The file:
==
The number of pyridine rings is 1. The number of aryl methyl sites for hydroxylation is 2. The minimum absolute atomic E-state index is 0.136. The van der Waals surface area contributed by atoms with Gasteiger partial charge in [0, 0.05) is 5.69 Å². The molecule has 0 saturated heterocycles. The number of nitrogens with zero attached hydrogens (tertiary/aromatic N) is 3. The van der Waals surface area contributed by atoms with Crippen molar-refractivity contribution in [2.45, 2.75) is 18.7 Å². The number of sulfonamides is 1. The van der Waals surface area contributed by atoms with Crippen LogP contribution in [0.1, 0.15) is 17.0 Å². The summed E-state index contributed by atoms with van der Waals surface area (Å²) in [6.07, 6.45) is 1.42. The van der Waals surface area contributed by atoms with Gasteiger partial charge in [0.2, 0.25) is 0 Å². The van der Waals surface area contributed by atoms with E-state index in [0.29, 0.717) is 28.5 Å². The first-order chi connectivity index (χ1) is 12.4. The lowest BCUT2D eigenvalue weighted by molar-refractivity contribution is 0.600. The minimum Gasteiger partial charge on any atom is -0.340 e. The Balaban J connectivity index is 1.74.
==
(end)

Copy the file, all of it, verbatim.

The number of pyridine rings is 1. The number of aryl methyl sites for hydroxylation is 2. The minimum absolute atomic E-state index is 0.136. The van der Waals surface area contributed by atoms with Gasteiger partial charge in [0, 0.05) is 5.69 Å². The molecule has 0 saturated heterocycles. The number of nitrogens with zero attached hydrogens (tertiary/aromatic N) is 3. The van der Waals surface area contributed by atoms with Crippen molar-refractivity contribution in [2.45, 2.75) is 18.7 Å². The number of sulfonamides is 1. The van der Waals surface area contributed by atoms with Crippen LogP contribution in [0.1, 0.15) is 17.0 Å². The summed E-state index contributed by atoms with van der Waals surface area (Å²) in [6.07, 6.45) is 1.42. The van der Waals surface area contributed by atoms with Gasteiger partial charge in [0.2, 0.25) is 0 Å². The van der Waals surface area contributed by atoms with E-state index in [0.29, 0.717) is 28.5 Å². The first-order chi connectivity index (χ1) is 12.4. The lowest BCUT2D eigenvalue weighted by molar-refractivity contribution is 0.600. The minimum Gasteiger partial charge on any atom is -0.340 e. The Balaban J connectivity index is 1.74.